Is ecotourism the future of Cambodian travel?

With the number of visitors to Angkor Wat severely dropping this year, Cambodia’s tourism industry, so vital to the economy, is in danger of becoming reliant on Chinese gambling dollars in Sihanoukville. In search of alternatives, we return to a piece from 2009 looking at Cambodia's then budding ecotourism industry. Could green be the answer to the Kingdom's tourism woes?

With 23 conservation areas and seven national parks, Cambodia would seem to be an eco-trippers paradise. On paper, over 20% of Cambodia is under some form of protection – an impressive figure. But reality belies the illusion: next door to the provincial office of a leading ecotourism coordinator, a restaurant selling bush meat does brisk business. At a stall deep inside the nearby Kirirom National Park the menu includes wild boar.

With little incentive to conserve, local communities surrounding biodiversity-rich areas are driven by sheer economics to indulge in destructive activities. Why work planting rice a whole day for one dollar when a single felled tree can fetch thousands?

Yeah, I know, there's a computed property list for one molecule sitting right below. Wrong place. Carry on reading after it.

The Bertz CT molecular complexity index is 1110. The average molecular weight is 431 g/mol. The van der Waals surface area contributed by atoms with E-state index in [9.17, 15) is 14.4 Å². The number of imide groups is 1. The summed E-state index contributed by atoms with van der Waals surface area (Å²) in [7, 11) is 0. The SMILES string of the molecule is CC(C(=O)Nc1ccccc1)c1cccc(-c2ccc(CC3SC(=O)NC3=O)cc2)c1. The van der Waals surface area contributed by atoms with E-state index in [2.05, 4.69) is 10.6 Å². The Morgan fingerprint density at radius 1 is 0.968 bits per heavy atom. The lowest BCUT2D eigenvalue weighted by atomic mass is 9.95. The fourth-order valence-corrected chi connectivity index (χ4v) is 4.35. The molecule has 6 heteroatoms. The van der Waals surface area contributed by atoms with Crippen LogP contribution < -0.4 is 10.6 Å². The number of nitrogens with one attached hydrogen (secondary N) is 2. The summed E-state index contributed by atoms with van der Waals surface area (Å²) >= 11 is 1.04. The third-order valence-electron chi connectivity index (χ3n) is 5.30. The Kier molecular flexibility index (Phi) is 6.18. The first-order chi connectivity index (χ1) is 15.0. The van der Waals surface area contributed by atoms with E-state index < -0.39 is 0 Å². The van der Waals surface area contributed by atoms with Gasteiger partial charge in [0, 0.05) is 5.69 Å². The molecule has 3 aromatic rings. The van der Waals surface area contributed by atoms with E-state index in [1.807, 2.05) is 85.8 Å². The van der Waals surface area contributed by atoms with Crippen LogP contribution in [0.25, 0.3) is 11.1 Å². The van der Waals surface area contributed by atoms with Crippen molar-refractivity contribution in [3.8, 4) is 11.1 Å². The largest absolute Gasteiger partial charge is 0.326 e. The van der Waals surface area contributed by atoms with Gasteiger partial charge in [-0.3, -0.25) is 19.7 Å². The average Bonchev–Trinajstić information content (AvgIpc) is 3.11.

“It doesn’t matter if a map says that it’s a protected area, it’s the people who live in a place that really own it. And that’s ultimately what conservation is about – engaging the local community so that they see the incentives and do it themselves,” says Live and Learn’s Regional Program Co-ordinator Jady Smith. Live and Learn is collaborating with conservation organisation Wildlife Alliance to help bring ecotourism to Chi Phat, a village deep within the Cardamom Mountains, which has a unique biosphere under threat from land encroachment and logging.

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